Study Group RFP: Resilience in Underserved Communities
The South Carolina Sea Grant Consortium is seeking faculty and their students to collaborate with Sea Grant Program Specialists to form a research-student-program specialist study group that identifies tools, information, and planning needs to enhance climate resilience within low wealth communities in South Carolina.
The South Carolina Office of Resilience defines resilience as the ability of communities, economies, and ecosystems within South Carolina to anticipate, absorb, recover and thrive when presented with environmental change and natural hazards.
Teams from 4-year South Carolina colleges and universities are invited to apply.
Summary of the Program
An objective of the Consortium is to enable academics, practitioners, and community leaders to receive funding and other resources (e.g., information, networks) that enhance climate resiliency. To that end, the Consortium recently published an archive of currently available climate resilience planning documents produced by entities in South Carolina, and is currently reviewing community planning priorities and available grant funding opportunities related to climate resilience.
We recognize that not every community may have a published climate adaptation plan or other related planning document that outlines needs and recommendations to enhance community resilience to climate hazards and changing coastal conditions. Along these lines, the Consortium has made funding available to conduct this study group with a goal of working with low wealth communities to identify and document their climate resilience needs.
Faculty and students from and within historically marginalized and underserved communities are strongly encouraged to apply.
About the S.C. Sea Grant Consortium
The S.C. Sea Grant Consortium’s mission is to generate and provide science-based information on issues and opportunities to improve the social and economic well-being of our coastal citizens while ensuring the optimal use and conservation of our marine and coastal natural resources.
The Consortium serves to support and share research, education, training, and advisory services in fields related to ocean and coastal resources. These program priorities align with the context of the National Oceanic and Atmospheric Administration (NOAA) National Sea Grant College Program Strategic Plan and the Consortium’s FY18-23 Strategic Plan. The Consortium enthusiastically supports projects that thoughtfully engage and are developed through collaboration with historically marginalized communities.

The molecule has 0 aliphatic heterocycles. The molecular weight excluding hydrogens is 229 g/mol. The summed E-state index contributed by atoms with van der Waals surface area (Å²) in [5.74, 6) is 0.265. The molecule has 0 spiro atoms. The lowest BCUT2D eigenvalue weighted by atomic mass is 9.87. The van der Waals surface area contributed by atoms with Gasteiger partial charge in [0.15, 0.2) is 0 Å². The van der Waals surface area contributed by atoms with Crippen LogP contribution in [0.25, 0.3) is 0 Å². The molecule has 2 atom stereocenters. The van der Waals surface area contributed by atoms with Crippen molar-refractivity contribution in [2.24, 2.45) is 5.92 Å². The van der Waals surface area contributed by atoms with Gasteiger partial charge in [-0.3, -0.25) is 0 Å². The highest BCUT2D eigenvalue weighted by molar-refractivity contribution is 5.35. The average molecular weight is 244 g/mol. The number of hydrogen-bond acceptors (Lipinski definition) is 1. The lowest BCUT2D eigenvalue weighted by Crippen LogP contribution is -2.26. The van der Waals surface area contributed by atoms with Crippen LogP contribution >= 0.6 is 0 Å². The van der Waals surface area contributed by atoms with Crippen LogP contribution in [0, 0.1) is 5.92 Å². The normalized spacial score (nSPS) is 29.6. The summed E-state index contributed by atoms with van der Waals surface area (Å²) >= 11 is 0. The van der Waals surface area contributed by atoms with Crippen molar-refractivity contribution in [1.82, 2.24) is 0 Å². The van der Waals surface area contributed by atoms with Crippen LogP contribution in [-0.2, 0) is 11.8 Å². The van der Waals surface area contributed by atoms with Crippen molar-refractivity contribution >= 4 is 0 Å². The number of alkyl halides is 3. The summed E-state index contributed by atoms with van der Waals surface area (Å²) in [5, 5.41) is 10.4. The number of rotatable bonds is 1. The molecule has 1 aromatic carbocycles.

Strength in Partnerships
Proposals are invited from faculty and graduate student teams to be considered through a competitive proposal and external review process.
The faculty member(s) and student(s) will form a Study Group with a Consortium Program Specialist to complete the project. Applicants will be faculty/student teams from 4-year South Carolina colleges and universities. For this call, applicants will engage with the Coastal Climate and Resilience Specialist, Dr. Amanda Guthrie, and others as appropriate as a member(s) of the Study Group to develop and submit their proposal. Specialist(s) will involve Sea Grant communications staff as needed.
We encourage project proposals which can become part of the student’s thesis or capstone paper, or serve as an earned-credit internship.
The Consortium has worked with several coastal communities in South Carolina to incorporate climate resilience into their planning processes and documents. This is done through a co-production process where Consortium specialists and our partners work directly with communities to assess and produce goals and plans that best meet community needs while also using the best available science to guide decision-making. Our goal is to cultivate relationships among coastal South Carolina resilience practitioners, researchers, and communities to enable production of knowledge and sharing of information that leads towards a more resilient future.
As a part of this information sharing, the Consortium created the South Carolina Resilience Planning Archive to assess the status of climate resilience planning in South Carolina and create a clearinghouse for community planners to see what other communities are doing and for state agencies to see what is happening on the ground. Oftentimes, there are people, groups of people, communities, and/or neighborhoods that do not have a formal planning document in place, and/or specific smaller scale needs are not effectively met by County or City plans.